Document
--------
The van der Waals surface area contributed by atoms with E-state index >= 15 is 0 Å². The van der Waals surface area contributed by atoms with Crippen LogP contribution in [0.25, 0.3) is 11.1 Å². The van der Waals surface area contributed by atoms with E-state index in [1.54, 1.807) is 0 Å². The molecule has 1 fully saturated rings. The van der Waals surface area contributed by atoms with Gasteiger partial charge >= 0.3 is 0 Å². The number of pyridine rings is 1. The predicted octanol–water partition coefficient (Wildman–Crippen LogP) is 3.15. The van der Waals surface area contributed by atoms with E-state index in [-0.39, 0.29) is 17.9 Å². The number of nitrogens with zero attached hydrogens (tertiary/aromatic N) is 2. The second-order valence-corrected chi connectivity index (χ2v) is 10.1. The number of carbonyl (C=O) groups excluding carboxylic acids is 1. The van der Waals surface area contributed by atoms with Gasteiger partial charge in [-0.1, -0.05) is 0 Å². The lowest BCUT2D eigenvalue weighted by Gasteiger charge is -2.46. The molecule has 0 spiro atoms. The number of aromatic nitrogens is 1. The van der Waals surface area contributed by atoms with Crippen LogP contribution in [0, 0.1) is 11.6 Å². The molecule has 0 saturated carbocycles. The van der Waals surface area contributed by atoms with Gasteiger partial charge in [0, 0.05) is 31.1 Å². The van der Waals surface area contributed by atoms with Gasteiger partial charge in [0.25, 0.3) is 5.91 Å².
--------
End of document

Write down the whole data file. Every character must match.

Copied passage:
The van der Waals surface area contributed by atoms with E-state index >= 15 is 0 Å². The van der Waals surface area contributed by atoms with Crippen LogP contribution in [0.25, 0.3) is 11.1 Å². The van der Waals surface area contributed by atoms with E-state index in [1.54, 1.807) is 0 Å². The molecule has 1 fully saturated rings. The van der Waals surface area contributed by atoms with Gasteiger partial charge >= 0.3 is 0 Å². The number of pyridine rings is 1. The predicted octanol–water partition coefficient (Wildman–Crippen LogP) is 3.15. The van der Waals surface area contributed by atoms with E-state index in [-0.39, 0.29) is 17.9 Å². The number of nitrogens with zero attached hydrogens (tertiary/aromatic N) is 2. The second-order valence-corrected chi connectivity index (χ2v) is 10.1. The number of carbonyl (C=O) groups excluding carboxylic acids is 1. The van der Waals surface area contributed by atoms with Gasteiger partial charge in [-0.1, -0.05) is 0 Å². The lowest BCUT2D eigenvalue weighted by Gasteiger charge is -2.46. The molecule has 0 spiro atoms. The number of aromatic nitrogens is 1. The van der Waals surface area contributed by atoms with Crippen LogP contribution in [0, 0.1) is 11.6 Å². The molecule has 0 saturated carbocycles. The van der Waals surface area contributed by atoms with Gasteiger partial charge in [0, 0.05) is 31.1 Å². The van der Waals surface area contributed by atoms with Gasteiger partial charge in [0.25, 0.3) is 5.91 Å².